#ClimateChain Instagram campaign will highlight water and the environment
New York/Addis Ababa, 21 March 2016 – On the eve of World Water Day, UNICEF said the push to bring safe water to millions around the world is going to be even more challenging due to climate change, which threatens both water supply and water safety for millions of children living in drought- or flood-prone areas.
In 2015 at the end of the Millennium Development Goal era, all but 663 million people around the world had drinking water from improved sources – which are supposed to separate water from contact with excreta. However data from newly available testing technology show that an estimated 1.8 billion people may be drinking water contaminated by e-coli – meaning there is faecal material in their water, even from some improved sources.
“Now that we can test water more cheaply and efficiently than we were able to do when the MDGs were set, we are coming to terms with the magnitude of the challenge facing the world when it comes to clean water,” said Sanjay Wijeserkera, head of UNICEF’s global water, sanitation and hygiene programmes. “With the new Sustainable Development Goals calling for ‘safe’ water for everyone, we’re not starting from where the MDGs left off; it is a whole new ball game.”
One of the principal contributors to faecal contamination of water is poor sanitation. Globally 2.4 billion people lack proper toilets and just under 1 billion of them defecate in the open. This means faeces can be so pervasive in many countries and communities that even some improved water sources become contaminated.
The safety concerns are rising due to climate change.
In March 2015, a year ago, Ethiopia celebrated the achievement of meeting MDG 7c by halving the number of people without access to safe water since 1990 – 57 per cent of the population now using safe drinking water. During the celebrations, it was noted that the majority of the MDG water supplies have been constructed in the densely populated highland regions. Thousands of hand dug wells, springs and small piped water schemes have been constructed to serve the highland populations using shallow and accessible surface water.
In comparison, limited water supply development has taken place in the water scarce areas of Eastern Ethiopia. Inaccessible and deep groundwater resources make water supply to these areas costly and complex. Combined with this, the negative effects of climate change such as changing rainfall patterns and increased surface air temperatures are resulting in increased evapotranspiration of available limited water sources.
For many years, UNICEF Ethiopia has worked to develop water sources in water scarce areas of the country. In its current Country Programme, UNICEF is assisting the Government of Ethiopia in exploring the use of satellite/remote sensing technologies to identify deep groundwater sources. These sources are then being developed through multiple village water schemes which supply water to residents (women and girls) in villages, schools and health centres.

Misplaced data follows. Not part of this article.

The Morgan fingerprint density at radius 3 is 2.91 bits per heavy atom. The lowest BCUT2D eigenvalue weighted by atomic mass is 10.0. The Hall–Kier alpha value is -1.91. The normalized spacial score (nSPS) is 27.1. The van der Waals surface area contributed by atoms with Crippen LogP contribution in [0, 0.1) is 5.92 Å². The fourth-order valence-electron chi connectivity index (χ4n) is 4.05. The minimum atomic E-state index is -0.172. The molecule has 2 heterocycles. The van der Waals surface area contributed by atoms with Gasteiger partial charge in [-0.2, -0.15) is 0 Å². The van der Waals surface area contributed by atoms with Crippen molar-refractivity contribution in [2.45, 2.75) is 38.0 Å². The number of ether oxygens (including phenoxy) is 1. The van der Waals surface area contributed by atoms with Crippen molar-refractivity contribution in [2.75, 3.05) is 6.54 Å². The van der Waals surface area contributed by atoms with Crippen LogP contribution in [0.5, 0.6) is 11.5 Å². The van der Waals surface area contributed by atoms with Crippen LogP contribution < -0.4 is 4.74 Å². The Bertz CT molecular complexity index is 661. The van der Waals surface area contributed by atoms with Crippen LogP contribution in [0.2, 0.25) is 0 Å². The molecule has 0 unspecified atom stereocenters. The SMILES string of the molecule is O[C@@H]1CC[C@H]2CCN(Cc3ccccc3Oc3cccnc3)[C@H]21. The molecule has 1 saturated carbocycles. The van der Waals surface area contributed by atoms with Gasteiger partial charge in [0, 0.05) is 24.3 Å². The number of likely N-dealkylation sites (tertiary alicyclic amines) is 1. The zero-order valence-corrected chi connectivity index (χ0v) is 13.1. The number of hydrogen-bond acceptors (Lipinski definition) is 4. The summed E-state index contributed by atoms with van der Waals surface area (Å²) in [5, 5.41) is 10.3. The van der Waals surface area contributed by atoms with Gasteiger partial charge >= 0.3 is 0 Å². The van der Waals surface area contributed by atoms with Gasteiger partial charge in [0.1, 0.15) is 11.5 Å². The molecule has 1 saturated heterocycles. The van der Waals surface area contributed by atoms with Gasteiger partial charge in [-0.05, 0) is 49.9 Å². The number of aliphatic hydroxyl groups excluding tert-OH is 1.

When water becomes scarce during droughts, populations resort to unsafe surface water. At the other end of the scale, floods damage water and sewage treatment facilities, and spread faeces around, very often leading to an increase in water-borne diseases such as cholera and diarrhoea.
Higher temperatures brought on by climate change are also set to increase the incidence of water-linked diseases like malaria, dengue – and now Zika – as mosquito populations rise and their geographic reach expands.
According to UNICEF, most vulnerable are the nearly 160 million children under 5 years old globally who live in areas at high risk of drought. Around half a billion live in flood zones. Most of them live in sub-Saharan Africa and in Asia.
Starting on World Water Day and ending with the signing of the Paris Agreement on 22 April, UNICEF is launching a global Instagram campaign to raise awareness of the link between water, the environment, and climate change.
Using the #ClimateChain hashtag, UNICEF Executive Director Anthony Lake, UN General Assembly President Mogens Lykketoft, UN climate chief Christiana Figueres, and other prominent figures will figuratively join hands with members of the public in a chain of photographs intended to urge action to address climate change. The images will be presented at the signing of the Paris Agreement.
UNICEF is also responding to the challenges of climate change by focusing on disaster risk reduction for water supplies. For example:
- Nearly 20,000 children in Bangladesh now have access to climate and disaster-resilient sources of water through an aquifer-recharge system which captures water during the monsoon season, purifies it, and stores it underground.
- In Madagascar, UNICEF is helping local authorities make classrooms for 80,000 children cyclone- and flood-proof, and provide access to disaster-resilient sources of water.
- In drought-prone Kiribati, new rainwater-harvesting and storage facilities are improving communities’ access to safe drinking water.
In a recent publication, Unless We Act Now, UNICEF has set out a 10-point climate agenda for children. It sets out concrete steps for governments, the private sector and ordinary people to take in order to safeguard children’s futures and their rights.